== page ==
"I'm sure they can rustle up an extra cot," Sam said from behind him.

Dean gave him a glare for his trouble and turned back to face the room. "Well, it's a haunting. How tough can it be? We'll be here what? One night max?"

Sam nodded. "Probably. From what Bobby said, it doesn't sound like it's going to be a big deal," he agreed.

"Ah well," Dean relented. "I guess I can ... handle this eyesore for one night. But once this gig is over, I'm going to have some fun," he added.

Sam sighed and nodded. "Yeah, after this you actually deserve it," he agreed and grinned.

"Right," Dean muttered and made a face, then grabbed his duffle once more and threw it on the bed next to Sam. "So ... where do we start?"

"Believe it or not, 5th Street," Sam said. "There's a ... factory out there that's having issues with stuff disappearing and things falling off the walls and crap like that. I talked to the manager this morning and he basically said that they didn't mind, but lately it had gotten pretty annoying and he was a bit worried that it might turn dangerous. So ..."

"So," Dean agreed. "Let's get out there, take a look around and see what's what. With a bit of luck, the spook will show its ugly mug while we're there and we can get rid of it right away."

Sam eyed him for a moment, then smirked. "Yeah, like that has ever happened to us," he said and got up. His phone pinged, announcing the arrival of a text-message, and Sam hauled it out of his pocket and read the incoming text.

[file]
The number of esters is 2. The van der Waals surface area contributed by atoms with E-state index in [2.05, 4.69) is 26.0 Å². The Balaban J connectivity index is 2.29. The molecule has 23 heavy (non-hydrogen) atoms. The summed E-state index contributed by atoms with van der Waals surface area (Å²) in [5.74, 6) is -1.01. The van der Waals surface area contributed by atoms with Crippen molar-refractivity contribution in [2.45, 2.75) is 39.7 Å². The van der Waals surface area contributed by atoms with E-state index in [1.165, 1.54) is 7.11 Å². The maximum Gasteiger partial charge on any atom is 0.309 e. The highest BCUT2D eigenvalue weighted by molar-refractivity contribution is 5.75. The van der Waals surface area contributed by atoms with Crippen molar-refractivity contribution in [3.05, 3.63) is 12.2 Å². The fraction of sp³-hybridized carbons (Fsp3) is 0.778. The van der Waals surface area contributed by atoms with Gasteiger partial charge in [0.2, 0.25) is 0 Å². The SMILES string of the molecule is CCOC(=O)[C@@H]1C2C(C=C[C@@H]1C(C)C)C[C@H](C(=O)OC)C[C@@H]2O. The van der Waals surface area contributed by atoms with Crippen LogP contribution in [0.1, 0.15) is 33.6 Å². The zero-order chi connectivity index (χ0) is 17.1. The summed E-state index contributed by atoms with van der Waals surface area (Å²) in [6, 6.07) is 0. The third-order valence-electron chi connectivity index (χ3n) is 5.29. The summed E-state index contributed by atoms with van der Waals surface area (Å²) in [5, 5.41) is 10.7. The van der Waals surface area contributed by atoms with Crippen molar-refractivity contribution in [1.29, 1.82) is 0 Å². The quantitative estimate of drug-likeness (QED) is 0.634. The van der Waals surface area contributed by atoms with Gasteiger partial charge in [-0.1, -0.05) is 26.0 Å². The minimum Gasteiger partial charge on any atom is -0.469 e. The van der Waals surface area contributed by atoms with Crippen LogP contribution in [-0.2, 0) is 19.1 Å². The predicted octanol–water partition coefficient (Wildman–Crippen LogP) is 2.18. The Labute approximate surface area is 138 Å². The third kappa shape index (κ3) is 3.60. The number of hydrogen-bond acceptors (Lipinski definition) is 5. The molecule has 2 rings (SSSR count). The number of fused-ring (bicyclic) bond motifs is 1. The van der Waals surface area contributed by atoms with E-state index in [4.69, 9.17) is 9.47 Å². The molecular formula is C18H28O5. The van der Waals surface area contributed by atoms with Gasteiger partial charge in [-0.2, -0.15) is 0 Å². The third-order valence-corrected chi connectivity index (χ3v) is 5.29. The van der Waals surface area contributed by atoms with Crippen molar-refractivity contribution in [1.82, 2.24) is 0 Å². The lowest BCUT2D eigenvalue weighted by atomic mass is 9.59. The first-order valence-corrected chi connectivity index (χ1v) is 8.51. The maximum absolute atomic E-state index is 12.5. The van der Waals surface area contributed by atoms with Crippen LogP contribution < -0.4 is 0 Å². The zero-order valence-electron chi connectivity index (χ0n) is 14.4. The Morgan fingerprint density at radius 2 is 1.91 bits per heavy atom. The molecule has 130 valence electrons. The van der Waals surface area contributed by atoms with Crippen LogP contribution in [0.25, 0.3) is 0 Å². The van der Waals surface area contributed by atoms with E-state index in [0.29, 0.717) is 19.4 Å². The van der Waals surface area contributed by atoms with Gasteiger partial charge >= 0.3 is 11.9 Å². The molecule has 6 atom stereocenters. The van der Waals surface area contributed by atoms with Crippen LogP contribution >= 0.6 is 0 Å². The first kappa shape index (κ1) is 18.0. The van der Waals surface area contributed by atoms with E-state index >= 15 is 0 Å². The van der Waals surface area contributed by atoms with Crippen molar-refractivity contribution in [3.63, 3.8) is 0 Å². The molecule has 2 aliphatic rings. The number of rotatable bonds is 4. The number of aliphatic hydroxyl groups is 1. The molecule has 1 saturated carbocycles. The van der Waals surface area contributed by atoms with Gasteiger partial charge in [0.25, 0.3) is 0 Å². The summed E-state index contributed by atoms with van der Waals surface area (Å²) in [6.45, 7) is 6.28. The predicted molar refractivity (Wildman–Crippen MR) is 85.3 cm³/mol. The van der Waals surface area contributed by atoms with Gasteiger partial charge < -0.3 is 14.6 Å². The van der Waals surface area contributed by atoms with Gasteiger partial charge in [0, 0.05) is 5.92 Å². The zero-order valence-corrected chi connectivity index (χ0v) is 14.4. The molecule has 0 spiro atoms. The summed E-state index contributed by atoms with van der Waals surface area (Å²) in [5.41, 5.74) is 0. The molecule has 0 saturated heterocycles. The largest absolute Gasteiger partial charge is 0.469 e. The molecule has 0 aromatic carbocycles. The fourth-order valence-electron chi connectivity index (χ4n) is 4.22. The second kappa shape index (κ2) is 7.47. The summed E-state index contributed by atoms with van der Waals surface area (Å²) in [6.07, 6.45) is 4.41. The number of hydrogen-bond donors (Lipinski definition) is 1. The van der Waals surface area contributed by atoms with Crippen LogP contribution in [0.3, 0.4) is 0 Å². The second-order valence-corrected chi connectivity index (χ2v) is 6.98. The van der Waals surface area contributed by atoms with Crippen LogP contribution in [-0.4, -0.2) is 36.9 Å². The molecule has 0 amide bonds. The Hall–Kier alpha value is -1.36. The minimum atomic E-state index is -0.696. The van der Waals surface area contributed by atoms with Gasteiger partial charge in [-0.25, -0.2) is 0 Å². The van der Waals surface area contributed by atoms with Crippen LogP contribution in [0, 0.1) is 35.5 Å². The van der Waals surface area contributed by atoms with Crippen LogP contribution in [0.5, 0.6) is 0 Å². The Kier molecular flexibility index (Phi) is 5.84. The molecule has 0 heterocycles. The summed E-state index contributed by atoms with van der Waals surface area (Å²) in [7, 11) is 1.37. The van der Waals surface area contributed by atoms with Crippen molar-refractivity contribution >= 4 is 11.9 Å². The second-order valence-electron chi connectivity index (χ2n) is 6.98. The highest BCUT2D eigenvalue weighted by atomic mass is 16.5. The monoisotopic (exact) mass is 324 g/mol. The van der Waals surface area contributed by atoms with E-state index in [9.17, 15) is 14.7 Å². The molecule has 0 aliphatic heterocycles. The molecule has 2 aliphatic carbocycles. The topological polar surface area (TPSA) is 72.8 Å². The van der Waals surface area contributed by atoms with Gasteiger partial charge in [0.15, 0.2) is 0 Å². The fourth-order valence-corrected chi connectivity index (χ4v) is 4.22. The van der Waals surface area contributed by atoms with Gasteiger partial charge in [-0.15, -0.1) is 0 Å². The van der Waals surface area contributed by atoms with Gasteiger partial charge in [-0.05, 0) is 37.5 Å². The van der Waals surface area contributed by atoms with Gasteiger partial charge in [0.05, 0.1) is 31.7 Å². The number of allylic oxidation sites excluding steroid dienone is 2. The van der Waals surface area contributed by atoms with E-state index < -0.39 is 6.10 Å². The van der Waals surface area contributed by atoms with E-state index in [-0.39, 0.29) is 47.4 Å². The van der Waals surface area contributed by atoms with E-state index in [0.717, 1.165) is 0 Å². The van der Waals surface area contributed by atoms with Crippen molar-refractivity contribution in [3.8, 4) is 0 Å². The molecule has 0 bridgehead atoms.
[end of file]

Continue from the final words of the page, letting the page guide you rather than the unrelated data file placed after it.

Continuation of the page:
Dean grabbed a few things from his duffle, checked his gun before stuffing it into the waistband of his jeans behind his back and turned back to face his brother. Before he could open his mouth and say something, he noted Sam's expression. It was there for a split second, the tightening of his features, the dilation of his pupils, but then he became aware of Dean looking at him and he looked up, all innocent again.

"What?" Dean asked.

Sam glanced at the phone, pushed a button and stuffed it back into his pocket. "Nothing," he said. "Must have been a wrong number or something," he added and smirked. But it didn't reach his eyes and Dean frowned briefly.

Then he sighed. "Okay, fine. As long as it wasn't Bobby with a new stupid location," he said.

"Bobby doesn't send text-messages," Sam countered, sounding a tad annoyed now. "I don't think he knows how."

Dean chuckled. "Yeah, good old Bobby. He doesn't even have a frigging TV. Probably because he doesn't know how to turn it on," he said.

Sam settled for a light shake of the head and roll of the eyes before they took off to go check out that factory.